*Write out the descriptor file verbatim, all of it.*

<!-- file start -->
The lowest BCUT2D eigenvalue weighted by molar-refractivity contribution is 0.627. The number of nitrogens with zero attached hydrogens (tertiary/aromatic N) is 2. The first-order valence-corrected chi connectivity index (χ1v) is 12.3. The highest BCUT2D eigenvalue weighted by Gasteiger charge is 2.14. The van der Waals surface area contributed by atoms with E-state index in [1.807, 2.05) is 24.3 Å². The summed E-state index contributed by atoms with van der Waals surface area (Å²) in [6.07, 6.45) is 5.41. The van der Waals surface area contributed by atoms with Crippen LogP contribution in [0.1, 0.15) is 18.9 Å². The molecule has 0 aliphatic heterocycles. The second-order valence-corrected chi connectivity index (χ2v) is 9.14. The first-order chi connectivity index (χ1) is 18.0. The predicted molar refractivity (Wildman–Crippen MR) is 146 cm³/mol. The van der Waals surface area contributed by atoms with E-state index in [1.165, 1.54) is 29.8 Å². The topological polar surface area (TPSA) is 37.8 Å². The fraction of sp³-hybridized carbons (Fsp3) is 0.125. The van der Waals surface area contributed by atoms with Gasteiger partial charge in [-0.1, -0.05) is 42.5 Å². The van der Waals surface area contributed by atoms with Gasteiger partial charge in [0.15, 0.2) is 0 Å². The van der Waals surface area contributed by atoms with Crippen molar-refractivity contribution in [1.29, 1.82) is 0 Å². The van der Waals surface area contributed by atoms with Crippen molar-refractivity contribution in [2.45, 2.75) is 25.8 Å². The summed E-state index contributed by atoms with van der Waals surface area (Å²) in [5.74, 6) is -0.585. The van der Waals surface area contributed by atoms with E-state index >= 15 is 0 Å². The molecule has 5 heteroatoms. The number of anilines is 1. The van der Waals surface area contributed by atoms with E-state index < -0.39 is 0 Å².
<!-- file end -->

The lowest BCUT2D eigenvalue weighted by molar-refractivity contribution is 0.627. The number of nitrogens with zero attached hydrogens (tertiary/aromatic N) is 2. The first-order valence-corrected chi connectivity index (χ1v) is 12.3. The highest BCUT2D eigenvalue weighted by Gasteiger charge is 2.14. The van der Waals surface area contributed by atoms with E-state index in [1.807, 2.05) is 24.3 Å². The summed E-state index contributed by atoms with van der Waals surface area (Å²) in [6.07, 6.45) is 5.41. The van der Waals surface area contributed by atoms with Crippen LogP contribution in [0.1, 0.15) is 18.9 Å². The molecule has 0 aliphatic heterocycles. The second-order valence-corrected chi connectivity index (χ2v) is 9.14. The first-order chi connectivity index (χ1) is 18.0. The predicted molar refractivity (Wildman–Crippen MR) is 146 cm³/mol. The van der Waals surface area contributed by atoms with E-state index in [1.165, 1.54) is 29.8 Å². The topological polar surface area (TPSA) is 37.8 Å². The fraction of sp³-hybridized carbons (Fsp3) is 0.125. The van der Waals surface area contributed by atoms with Gasteiger partial charge in [-0.1, -0.05) is 42.5 Å². The van der Waals surface area contributed by atoms with Gasteiger partial charge in [0.15, 0.2) is 0 Å². The van der Waals surface area contributed by atoms with Crippen molar-refractivity contribution in [1.29, 1.82) is 0 Å². The van der Waals surface area contributed by atoms with Crippen molar-refractivity contribution in [2.45, 2.75) is 25.8 Å². The summed E-state index contributed by atoms with van der Waals surface area (Å²) in [5.74, 6) is -0.585. The van der Waals surface area contributed by atoms with E-state index >= 15 is 0 Å². The molecule has 5 heteroatoms. The number of anilines is 1. The van der Waals surface area contributed by atoms with E-state index < -0.39 is 0 Å².